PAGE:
Role in the project: Leader of Pilot 9 Historic Graves
Eachtra Archaeological Projects Limited, founded in 1996, is a commercial archaeological and heritage practitioner based in Ireland with pan European links. Eachtra combines the delivery of practical services (archaeological assessment, building survey, and excavation and post excavation services) with innovative cultural heritage interpretation products. Eachtra has invested significantly in information and communication technologies, which together with its experienced, highly skilled core team of personnel gives the proven ability to deliver quality results, on time and cost effectively. The structure of Eachtra’s organisation has also had the flexibility and innovation to adapt and change to varying environments and project requirements over the years. Eachtra has successfully undertaken numerous multi-million euro archaeological contracts for various Irish Local Authorities, Irish State bodies and private companies. More recently, Eachtra has been engaged with delivery of heritage services and development of local skills and potential at community level; involving funding by LEADER organisations, State Heritage departments and Local Authorities. Eachtra has additionally developed an expertise in the dissemination and interpretation of heritage data across multiple platforms including for example websites and interactive web applications, information panels, leaflets/booklets, posters, excavation reports, journal articles and monograph books.
Since 2007, Eachtra has used an integrated in-house-created database and GIS system for managing and analysing the data produced from 75 excavations spread across three large scale road projects. Eachtra now applies a comprehensive Geographical Information System approach to management, analysis and mapping of archaeological data, from pre- excavation stage to publication. Eachtra uses a web-based Journal to “narrate our work”. As research articles, lectures, posters and other documents are completed, they are published in the Journal on our website; in particular it provides a readily accessible forum for publication of information from the large infrastructural projects. In this way, the strong Irish tradition of publication in journals is married with modern web-based media. The Eachtra Journal is the only Irish web-based archaeological journal to be awarded an ISSN number, which allows the articles to be fully referenced and available to a worldwide audience.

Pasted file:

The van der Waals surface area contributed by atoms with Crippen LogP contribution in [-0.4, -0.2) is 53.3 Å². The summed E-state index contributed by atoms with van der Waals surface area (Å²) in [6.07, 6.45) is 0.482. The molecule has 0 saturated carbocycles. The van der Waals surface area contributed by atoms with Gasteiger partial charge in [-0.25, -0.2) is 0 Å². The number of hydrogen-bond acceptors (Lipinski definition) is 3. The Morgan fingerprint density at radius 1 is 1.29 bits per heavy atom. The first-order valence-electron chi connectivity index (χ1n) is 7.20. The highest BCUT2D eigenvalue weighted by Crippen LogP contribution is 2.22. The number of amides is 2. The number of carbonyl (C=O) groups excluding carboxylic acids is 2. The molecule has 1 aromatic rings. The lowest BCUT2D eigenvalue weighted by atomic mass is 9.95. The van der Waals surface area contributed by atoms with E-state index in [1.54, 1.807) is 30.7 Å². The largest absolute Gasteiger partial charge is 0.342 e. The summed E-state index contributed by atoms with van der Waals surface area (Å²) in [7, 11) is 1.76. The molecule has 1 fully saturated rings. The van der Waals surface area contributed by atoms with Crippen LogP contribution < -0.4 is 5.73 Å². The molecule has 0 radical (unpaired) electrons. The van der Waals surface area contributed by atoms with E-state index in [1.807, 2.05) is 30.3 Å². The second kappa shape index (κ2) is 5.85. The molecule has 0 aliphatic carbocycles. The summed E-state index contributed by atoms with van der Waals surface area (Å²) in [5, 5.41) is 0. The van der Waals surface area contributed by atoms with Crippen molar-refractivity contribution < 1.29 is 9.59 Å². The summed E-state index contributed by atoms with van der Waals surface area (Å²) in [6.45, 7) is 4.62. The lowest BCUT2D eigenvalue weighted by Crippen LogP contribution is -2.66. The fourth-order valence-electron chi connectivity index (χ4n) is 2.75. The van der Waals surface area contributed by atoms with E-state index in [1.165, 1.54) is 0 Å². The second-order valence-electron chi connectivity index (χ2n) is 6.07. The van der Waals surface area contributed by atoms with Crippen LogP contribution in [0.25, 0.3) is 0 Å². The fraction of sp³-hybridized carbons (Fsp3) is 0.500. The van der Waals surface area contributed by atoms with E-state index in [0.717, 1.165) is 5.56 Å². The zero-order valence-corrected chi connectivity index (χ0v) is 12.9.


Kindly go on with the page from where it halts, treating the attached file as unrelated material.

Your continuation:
Eachtra is engaged in The Historic Graves project. Historic Graves is a community focused, grassroots heritage
project. Local community groups are trained in low-cost, high-tech field surveys of historic graveyards; also recording their own oral histories. The website was designed and built by Eachtra staff using Open Source technologies. At present it provides an interactive and searchable database of more than 120,000 grave records. Eachtra participated in the EU FP7 funded MEMOLA project, in particular providing website development and management together with data management protocols and digitisation as well as analysis of the impact of dissemination of project results.
John Tierney, Community Archaeologist – He is a field archaeologist with an MSc in Environmental Archaeology and over 35 years’ experience of a variety of heritage fieldwork. Director of the Historic Graves Project since 2010 John has combined good quality archaeological recording methods with citizen science data collection to record and publish 25% of all Irish historic graveyards. A licensed excavation director since 1993 and Senior Archaeologist since 1999 John has experience in multidisciplinary data collection and analysis resulting in a series of archaeological publications with his Eachtra colleagues. Working with local authorities throughout Ireland, partnering with the county-based Heritage Officers and supporting community groups in urban and rural settings, the Historic Graves Project has been developed as a heritage gateway project designed to engage communities with their local heritage within the ‘graveyard wall’ but also developing the appetite and proficiencies required for surveying other elements of local heritage. Genealogical tourism is a key driver of engagement for the Historic Graves project and lessons learned here are being applied to other types of heritage surveys. Promoting a philosophy of community-led heritage, the Eachtra team develops projects as community partners. Contact: firstname.lastname@example.org